║words.splitter-v1   │ deployed  │                                                                             1                                                                             ║
╟┈┈┈┈┈┈┈┈┈┈┈┈┈┈┈┈┈┈┈┈┼┈┈┈┈┈┈┈┈┈┈┈┼┈┈┈┈┈┈┈┈┈┈┈┈┈┈┈┈┈┈┈┈┈┈┈┈┈┈┈┈┈┈┈┈┈┈┈┈┈┈┈┈┈┈┈┈┈┈┈┈┈┈┈┈┈┈┈┈┈┈┈┈┈┈┈┈┈┈┈┈┈┈┈┈┈┈┈┈┈┈┈┈┈┈┈┈┈┈┈┈┈┈┈┈┈┈┈┈┈┈┈┈┈┈┈┈┈┈┈┈┈┈┈┈┈┈┈┈┈┈┈┈┈┈┈┈┈┈┈┈┈┈┈┈┈┈┈┈┈┈┈┈┈┈┈┈┈┈┈┈┈┈┈┈┈┈┈╢
║                    │           │       guid = 33963                                                                                                                                        ║
║                    │           │        pid = 33093                                                                                                                                        ║
║                    │           │       port = 33963                                                                                                                                        ║
║words.splitter-v1-0 │ deployed  │     stderr = /var/folders/js/7b_pn0t575l790x7j61slyxc0000gn/T/spring-cloud-deployer-6467595568759190742/words-1542803437542/words.splitter-v1/stderr_0.log║
║                    │           │     stdout = /var/folders/js/7b_pn0t575l790x7j61slyxc0000gn/T/spring-cloud-deployer-6467595568759190742/words-1542803437542/words.splitter-v1/stdout_0.log║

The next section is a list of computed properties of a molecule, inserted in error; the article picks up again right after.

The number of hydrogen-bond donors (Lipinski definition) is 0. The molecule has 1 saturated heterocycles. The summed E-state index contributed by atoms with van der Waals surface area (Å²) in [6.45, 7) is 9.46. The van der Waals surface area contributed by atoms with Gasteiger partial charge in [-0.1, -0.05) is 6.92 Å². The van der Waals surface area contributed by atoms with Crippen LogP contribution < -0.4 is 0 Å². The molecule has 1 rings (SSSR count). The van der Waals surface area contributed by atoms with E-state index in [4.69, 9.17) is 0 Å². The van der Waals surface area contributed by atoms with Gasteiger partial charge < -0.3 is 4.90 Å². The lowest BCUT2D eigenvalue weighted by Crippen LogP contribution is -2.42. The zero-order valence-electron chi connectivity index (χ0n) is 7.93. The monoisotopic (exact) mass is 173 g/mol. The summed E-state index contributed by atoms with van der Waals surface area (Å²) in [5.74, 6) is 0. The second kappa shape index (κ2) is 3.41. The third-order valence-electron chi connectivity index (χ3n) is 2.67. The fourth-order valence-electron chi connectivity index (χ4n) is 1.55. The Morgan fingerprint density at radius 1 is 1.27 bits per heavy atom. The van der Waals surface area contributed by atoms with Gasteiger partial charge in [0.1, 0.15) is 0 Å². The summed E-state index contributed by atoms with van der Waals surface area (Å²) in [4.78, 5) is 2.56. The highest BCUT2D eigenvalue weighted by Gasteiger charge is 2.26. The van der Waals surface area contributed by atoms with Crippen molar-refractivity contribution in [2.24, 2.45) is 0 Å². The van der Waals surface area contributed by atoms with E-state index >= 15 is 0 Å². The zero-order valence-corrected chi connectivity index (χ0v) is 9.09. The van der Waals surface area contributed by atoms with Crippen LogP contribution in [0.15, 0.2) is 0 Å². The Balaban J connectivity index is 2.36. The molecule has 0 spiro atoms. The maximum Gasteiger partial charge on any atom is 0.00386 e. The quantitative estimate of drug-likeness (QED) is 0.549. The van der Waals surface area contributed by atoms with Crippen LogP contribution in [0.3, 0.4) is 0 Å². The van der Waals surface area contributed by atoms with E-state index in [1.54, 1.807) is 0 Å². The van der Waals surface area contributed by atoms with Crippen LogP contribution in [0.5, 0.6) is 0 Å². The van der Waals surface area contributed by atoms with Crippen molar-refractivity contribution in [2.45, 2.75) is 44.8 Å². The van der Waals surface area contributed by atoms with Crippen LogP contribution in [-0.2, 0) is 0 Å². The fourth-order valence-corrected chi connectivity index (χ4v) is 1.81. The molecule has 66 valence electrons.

║                    │           │        url = https://192.168.0.102:33963                                                                                                                   ║
║                    │           │working.dir = /var/folders/js/7b_pn0t575l790x7j61slyxc0000gn/T/spring-cloud-deployer-6467595568759190742/words-1542803437542/words.splitter-v1             ║
╚════════════════════╧═══════════╧═══════════════════════════════════════════════════════════════════════════════════════════════════════════════════════════════════════════════════════════╝

When you review the words.log-v1-0 logs, you should see the following:

2016-06-05 18:35:47.047  INFO 58638 --- [  kafka-binder-] log.sink                                 : How
2016-06-05 18:35:47.066  INFO 58638 --- [  kafka-binder-] log.sink                                 : chuck
2016-06-05 18:35:47.066  INFO 58638 --- [  kafka-binder-] log.sink                                 : chuck

When you review the words.log-v1-1 logs, you should see the following:

2016-06-05 18:35:47.047  INFO 58639 --- [  kafka-binder-] log.sink                                 : much
2016-06-05 18:35:47.066  INFO 58639 --- [  kafka-binder-] log.sink                                 : wood
2016-06-05 18:35:47.066  INFO 58639 --- [  kafka-binder-] log.sink                                 : would